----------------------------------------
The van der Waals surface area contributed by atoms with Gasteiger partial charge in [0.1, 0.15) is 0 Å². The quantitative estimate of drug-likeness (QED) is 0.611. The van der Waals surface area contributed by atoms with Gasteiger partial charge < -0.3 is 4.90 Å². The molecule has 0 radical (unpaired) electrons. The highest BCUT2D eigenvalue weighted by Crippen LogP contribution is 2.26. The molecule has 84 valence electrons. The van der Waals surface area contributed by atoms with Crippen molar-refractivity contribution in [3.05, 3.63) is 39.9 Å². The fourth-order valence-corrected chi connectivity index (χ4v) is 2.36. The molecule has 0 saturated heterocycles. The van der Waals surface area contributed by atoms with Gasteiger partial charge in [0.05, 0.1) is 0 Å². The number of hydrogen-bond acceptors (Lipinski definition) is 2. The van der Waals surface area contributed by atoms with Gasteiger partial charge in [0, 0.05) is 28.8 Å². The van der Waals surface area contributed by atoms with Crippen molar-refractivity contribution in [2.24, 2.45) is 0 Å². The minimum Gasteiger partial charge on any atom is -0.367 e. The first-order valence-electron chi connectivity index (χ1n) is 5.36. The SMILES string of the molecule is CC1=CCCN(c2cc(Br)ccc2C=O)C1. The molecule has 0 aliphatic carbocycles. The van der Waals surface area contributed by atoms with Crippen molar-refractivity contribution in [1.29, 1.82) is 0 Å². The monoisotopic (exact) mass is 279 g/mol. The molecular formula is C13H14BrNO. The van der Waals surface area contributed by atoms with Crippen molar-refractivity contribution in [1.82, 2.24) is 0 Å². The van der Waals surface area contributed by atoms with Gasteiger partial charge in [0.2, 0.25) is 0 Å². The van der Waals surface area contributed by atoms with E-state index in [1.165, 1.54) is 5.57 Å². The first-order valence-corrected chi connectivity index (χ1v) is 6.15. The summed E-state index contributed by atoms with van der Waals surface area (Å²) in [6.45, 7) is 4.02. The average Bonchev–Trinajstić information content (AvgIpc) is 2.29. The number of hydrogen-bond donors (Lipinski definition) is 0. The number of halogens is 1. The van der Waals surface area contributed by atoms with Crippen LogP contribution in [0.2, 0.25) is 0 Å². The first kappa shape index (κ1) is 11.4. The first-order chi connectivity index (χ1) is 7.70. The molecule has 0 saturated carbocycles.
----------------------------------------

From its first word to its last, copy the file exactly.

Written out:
The van der Waals surface area contributed by atoms with Gasteiger partial charge in [0.1, 0.15) is 0 Å². The quantitative estimate of drug-likeness (QED) is 0.611. The van der Waals surface area contributed by atoms with Gasteiger partial charge < -0.3 is 4.90 Å². The molecule has 0 radical (unpaired) electrons. The highest BCUT2D eigenvalue weighted by Crippen LogP contribution is 2.26. The molecule has 84 valence electrons. The van der Waals surface area contributed by atoms with Crippen molar-refractivity contribution in [3.05, 3.63) is 39.9 Å². The fourth-order valence-corrected chi connectivity index (χ4v) is 2.36. The molecule has 0 saturated heterocycles. The van der Waals surface area contributed by atoms with Gasteiger partial charge in [0.05, 0.1) is 0 Å². The number of hydrogen-bond acceptors (Lipinski definition) is 2. The van der Waals surface area contributed by atoms with Gasteiger partial charge in [0, 0.05) is 28.8 Å². The van der Waals surface area contributed by atoms with Crippen molar-refractivity contribution in [2.24, 2.45) is 0 Å². The minimum Gasteiger partial charge on any atom is -0.367 e. The first-order valence-electron chi connectivity index (χ1n) is 5.36. The SMILES string of the molecule is CC1=CCCN(c2cc(Br)ccc2C=O)C1. The molecule has 0 aliphatic carbocycles. The van der Waals surface area contributed by atoms with Crippen molar-refractivity contribution in [1.29, 1.82) is 0 Å². The monoisotopic (exact) mass is 279 g/mol. The molecular formula is C13H14BrNO. The van der Waals surface area contributed by atoms with Crippen molar-refractivity contribution in [1.82, 2.24) is 0 Å². The van der Waals surface area contributed by atoms with Gasteiger partial charge in [0.2, 0.25) is 0 Å². The van der Waals surface area contributed by atoms with E-state index in [1.165, 1.54) is 5.57 Å². The first-order valence-corrected chi connectivity index (χ1v) is 6.15. The summed E-state index contributed by atoms with van der Waals surface area (Å²) in [6.45, 7) is 4.02. The average Bonchev–Trinajstić information content (AvgIpc) is 2.29. The number of hydrogen-bond donors (Lipinski definition) is 0. The number of halogens is 1. The van der Waals surface area contributed by atoms with Crippen LogP contribution in [0.2, 0.25) is 0 Å². The first kappa shape index (κ1) is 11.4. The first-order chi connectivity index (χ1) is 7.70. The molecule has 0 saturated carbocycles.